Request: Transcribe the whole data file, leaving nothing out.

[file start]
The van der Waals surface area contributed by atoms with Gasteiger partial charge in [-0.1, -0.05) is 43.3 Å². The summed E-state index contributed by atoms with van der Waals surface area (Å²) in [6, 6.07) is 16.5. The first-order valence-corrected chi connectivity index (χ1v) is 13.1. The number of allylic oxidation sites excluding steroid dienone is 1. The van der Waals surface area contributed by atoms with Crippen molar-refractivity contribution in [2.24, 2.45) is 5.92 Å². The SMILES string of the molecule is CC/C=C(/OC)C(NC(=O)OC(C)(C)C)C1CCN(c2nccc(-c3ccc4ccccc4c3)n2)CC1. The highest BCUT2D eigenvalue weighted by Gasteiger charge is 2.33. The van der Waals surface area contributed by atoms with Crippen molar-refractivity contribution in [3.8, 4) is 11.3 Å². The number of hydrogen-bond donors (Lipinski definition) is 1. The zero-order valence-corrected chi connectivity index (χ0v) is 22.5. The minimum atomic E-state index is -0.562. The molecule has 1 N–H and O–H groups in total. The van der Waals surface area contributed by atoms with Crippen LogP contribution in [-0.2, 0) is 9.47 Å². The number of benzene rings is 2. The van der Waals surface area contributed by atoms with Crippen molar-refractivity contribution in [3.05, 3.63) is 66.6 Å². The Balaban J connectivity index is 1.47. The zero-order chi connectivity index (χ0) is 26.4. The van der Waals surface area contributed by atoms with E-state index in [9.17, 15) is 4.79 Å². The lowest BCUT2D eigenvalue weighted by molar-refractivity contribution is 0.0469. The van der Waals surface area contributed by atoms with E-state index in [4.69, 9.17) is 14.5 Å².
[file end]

The van der Waals surface area contributed by atoms with Gasteiger partial charge in [-0.1, -0.05) is 43.3 Å². The summed E-state index contributed by atoms with van der Waals surface area (Å²) in [6, 6.07) is 16.5. The first-order valence-corrected chi connectivity index (χ1v) is 13.1. The number of allylic oxidation sites excluding steroid dienone is 1. The van der Waals surface area contributed by atoms with Crippen molar-refractivity contribution in [2.24, 2.45) is 5.92 Å². The SMILES string of the molecule is CC/C=C(/OC)C(NC(=O)OC(C)(C)C)C1CCN(c2nccc(-c3ccc4ccccc4c3)n2)CC1. The highest BCUT2D eigenvalue weighted by Gasteiger charge is 2.33. The van der Waals surface area contributed by atoms with Crippen molar-refractivity contribution in [3.8, 4) is 11.3 Å². The number of hydrogen-bond donors (Lipinski definition) is 1. The zero-order valence-corrected chi connectivity index (χ0v) is 22.5. The minimum atomic E-state index is -0.562. The molecule has 1 N–H and O–H groups in total. The van der Waals surface area contributed by atoms with Crippen LogP contribution in [-0.2, 0) is 9.47 Å². The number of benzene rings is 2. The van der Waals surface area contributed by atoms with Crippen molar-refractivity contribution in [3.05, 3.63) is 66.6 Å². The Balaban J connectivity index is 1.47. The zero-order chi connectivity index (χ0) is 26.4. The van der Waals surface area contributed by atoms with E-state index in [9.17, 15) is 4.79 Å². The lowest BCUT2D eigenvalue weighted by molar-refractivity contribution is 0.0469. The van der Waals surface area contributed by atoms with E-state index in [4.69, 9.17) is 14.5 Å².